In contrast, Eliot Spitzer's support among the NY State electorate was down to 1/3 only one year after winning office, even before this scandal broke.

That makes all the difference in the world to a politician, even if lawyers (or moralists) find it irrelevant.

Clinton survived impeachent because Democratic Senators stayed with him. Had he somehow been brought to a criminal trial, it's very doubtful that a jury would have convicted.

If Spitzer were similarly popular, and if his electorate remained as sympathetic as Clinton's, then I suspect that he could (and would) defy the calls for resignation and even the threat of indictment. He would plead that a private weakness had been made into a victimless crime by politically-motivated prosecutors ... and he might well carry the day.

As matters stand, that's not very likely.
3.12.2008 10:08am
Mr. Bingley (www):
Maybe they can bring him up on a RICO charge, since clearly what we have here is a whore conspiring with a prostitute...
3.12.2008 10:08am
pluribus:
Brett Bellmore:

It should be remembered by anyone who thinks that Obama, in contrast to Clinton, is squeaky clean, that he came up through Illinois and Chicago politics. NOBODY emerges from that sewer squeaky clean.

You do believe in smearing with a broad brush, don't you?
3.12.2008 10:18am
JohnO (mail):
From a legal standpoint, what Spitzer "allegedly" has done is worse. From a non-legal, social standpoint, what Clinton did was worse. He used an unavoidable power imbalance in hooking up with a young White House intern.
3.12.2008 10:24am
JBarton (mail):
Here's the important common link:

Both men engaged in behavior that left them open to blackmail.

This, to me, is the primary (perhaps sole) reason that both should be judged harshly. If one wants an office of public trust, certain choices that might otherwise be personal become public matters.

If anyone thinks this is far fetched, consider NJ Govenor McGreevey's decision to come out of the closet rather than submit to blackmail. He should be respected for that - many men might have decided they'd rather pay the extortionist. In McGreevey's case, the request was for money. In other cases it could easily be political favor.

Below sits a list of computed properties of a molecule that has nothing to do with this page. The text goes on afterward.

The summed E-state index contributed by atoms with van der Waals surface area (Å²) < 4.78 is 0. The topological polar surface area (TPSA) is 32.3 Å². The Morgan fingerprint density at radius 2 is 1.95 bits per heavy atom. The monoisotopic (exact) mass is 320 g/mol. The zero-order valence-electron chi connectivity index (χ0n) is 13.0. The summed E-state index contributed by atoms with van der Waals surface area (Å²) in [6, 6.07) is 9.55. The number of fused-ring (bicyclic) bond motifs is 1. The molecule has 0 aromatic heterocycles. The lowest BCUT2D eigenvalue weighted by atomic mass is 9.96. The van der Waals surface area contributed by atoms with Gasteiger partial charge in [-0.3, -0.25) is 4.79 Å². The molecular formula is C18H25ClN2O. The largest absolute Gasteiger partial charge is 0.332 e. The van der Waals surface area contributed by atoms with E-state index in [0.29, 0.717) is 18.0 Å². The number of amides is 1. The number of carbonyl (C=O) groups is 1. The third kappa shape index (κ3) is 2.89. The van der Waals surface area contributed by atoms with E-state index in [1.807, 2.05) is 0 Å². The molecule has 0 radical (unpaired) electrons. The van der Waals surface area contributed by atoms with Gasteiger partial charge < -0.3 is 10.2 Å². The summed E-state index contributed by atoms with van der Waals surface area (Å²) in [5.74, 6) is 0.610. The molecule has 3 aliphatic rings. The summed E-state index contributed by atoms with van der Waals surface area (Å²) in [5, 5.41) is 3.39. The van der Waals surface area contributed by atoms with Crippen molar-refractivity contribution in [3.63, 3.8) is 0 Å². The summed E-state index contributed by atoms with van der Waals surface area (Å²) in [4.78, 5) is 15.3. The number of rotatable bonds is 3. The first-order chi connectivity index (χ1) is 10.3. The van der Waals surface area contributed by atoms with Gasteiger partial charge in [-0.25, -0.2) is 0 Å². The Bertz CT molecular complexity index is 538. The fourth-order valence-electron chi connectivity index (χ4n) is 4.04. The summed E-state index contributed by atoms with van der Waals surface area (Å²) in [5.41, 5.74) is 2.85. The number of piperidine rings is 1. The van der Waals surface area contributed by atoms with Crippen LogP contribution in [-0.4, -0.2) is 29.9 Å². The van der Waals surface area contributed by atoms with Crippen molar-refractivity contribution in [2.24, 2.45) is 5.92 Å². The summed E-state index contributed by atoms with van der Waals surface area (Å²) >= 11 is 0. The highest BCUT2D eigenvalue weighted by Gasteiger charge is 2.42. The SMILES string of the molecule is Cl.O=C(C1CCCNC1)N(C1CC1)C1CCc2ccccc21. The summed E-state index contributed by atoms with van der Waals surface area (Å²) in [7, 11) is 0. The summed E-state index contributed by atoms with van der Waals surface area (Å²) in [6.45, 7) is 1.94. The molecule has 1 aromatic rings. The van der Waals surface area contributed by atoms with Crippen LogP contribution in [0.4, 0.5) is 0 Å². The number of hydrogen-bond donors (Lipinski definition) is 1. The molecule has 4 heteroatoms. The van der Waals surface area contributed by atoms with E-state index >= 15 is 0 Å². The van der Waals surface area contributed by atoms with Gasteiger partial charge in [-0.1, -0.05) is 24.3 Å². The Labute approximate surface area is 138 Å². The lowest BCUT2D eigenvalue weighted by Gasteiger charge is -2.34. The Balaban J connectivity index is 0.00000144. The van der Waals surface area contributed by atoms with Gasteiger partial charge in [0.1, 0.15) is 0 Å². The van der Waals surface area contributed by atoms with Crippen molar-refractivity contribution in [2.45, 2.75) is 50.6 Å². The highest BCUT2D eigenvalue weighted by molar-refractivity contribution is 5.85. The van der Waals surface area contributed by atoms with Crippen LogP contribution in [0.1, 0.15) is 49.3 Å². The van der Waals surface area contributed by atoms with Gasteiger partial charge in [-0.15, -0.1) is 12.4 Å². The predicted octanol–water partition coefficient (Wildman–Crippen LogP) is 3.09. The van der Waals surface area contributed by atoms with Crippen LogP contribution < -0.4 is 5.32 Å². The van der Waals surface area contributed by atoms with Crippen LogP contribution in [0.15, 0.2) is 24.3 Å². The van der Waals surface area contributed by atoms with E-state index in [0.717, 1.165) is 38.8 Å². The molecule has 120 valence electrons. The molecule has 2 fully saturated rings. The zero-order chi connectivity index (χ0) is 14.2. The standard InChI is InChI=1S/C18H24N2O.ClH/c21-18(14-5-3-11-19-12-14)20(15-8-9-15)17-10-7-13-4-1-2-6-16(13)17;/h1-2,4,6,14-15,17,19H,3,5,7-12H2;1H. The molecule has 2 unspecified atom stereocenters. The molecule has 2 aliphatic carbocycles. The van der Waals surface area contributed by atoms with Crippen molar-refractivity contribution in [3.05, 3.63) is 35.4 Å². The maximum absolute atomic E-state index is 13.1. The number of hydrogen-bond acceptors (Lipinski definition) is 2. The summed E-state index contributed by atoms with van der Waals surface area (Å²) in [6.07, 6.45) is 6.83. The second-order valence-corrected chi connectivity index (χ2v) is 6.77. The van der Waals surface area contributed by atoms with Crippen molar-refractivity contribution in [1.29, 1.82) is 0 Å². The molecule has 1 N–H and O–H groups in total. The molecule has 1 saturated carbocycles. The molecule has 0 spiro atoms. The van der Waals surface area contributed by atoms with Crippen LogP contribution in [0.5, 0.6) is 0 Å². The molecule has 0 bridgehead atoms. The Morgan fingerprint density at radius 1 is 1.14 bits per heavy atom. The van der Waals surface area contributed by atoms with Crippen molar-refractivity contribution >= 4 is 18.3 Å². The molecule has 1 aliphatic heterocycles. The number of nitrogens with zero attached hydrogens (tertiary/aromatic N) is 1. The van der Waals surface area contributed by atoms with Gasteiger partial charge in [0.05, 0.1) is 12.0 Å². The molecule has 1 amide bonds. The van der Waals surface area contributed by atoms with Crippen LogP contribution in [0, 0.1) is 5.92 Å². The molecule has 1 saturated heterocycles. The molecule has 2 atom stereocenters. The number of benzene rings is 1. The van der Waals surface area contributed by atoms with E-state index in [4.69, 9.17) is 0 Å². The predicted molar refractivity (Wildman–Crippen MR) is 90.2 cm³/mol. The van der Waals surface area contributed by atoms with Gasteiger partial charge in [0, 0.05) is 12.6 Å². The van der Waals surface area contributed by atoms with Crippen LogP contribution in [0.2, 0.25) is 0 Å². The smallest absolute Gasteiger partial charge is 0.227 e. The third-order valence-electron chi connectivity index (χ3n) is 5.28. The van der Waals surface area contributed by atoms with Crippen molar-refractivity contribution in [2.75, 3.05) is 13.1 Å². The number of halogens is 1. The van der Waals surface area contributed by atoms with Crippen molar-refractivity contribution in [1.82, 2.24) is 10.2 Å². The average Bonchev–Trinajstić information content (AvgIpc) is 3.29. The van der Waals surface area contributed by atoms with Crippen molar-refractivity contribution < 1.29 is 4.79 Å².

You want the job? You accept the sacrifices.
3.12.2008 10:30am
PersonFromPorlock:

[H]ow do you smear a prostitute?

Probably, the same way you smear a politician.

I suspect that OK's point is really that a President qualifies for immunity under the Constitution's Important Persons Clause but governors don't. The fact that unimportant people can't find such a Clause merely points out their unimportance.
3.12.2008 10:34am
AntonK (mail):
You're right Orin, it is a question for New Yorkers, and he'll be gone by the end of today.
3.12.2008 10:36am
hawkins:
Truthseeker has an interesting choice of names, given that it appears he has no interest in the truth, and actually only favors assertions that support his narrow partisan views.
3.12.2008 10:36am
Bart (mail):
Spitzer wins on hypocrisy, while Clinton wins on criminality.

Spitzer did not commit a crime moving his own money around. These were not the proceeds from a criminal enterprise. No one has enforced the Mann Act in decades. Thus, Spitzer appears to have committed a misdemeanor solicitation crime which would probably result in a fine.

On the other hand, Spitzer is a self righteous SOB who delighted to taking down prostitution rings in the past and arguably abused his office to shake down legitimate businesses to make headlines. The hypocrisy of this man using prostitutes for a decade is overwhelming.

I agree with Orin that anyone who voted for Clinton should have known they were electing a liar and a cheat. The fact that Clinton pathologically lied and cheated after he was elected should not have come as a surprise.

On the other hand, perjury is a far worse crime than hooking up with a prostitute and worse still when perpetrated by the chief law enforcement officer of the United States. Perjury attacks the heart of the rule of law.

The argument that Clinton's perjuries were not material simply does not carry water.

In the Paula Jones sexual harassment case, Clinton sought to block deposition questions into his sexual relationships with other women under his employ, although this would appear to be relevant evidence in a sexual harassment claim. The court denied the Clinton motion and allowed the questions as reasonably likely to lead to relevant evidence.

If his perjury in a civil context was at all doubtful, Clinton's second perjury before the criminal grand jury was pretty much a slam dunk. One of the primary focuses of the grand jury was to determine if Clinton committed the earlier perjury. Thus, the questions posed to him were completely relevant to that investigation.
3.12.2008 10:46am
Anderson (mail):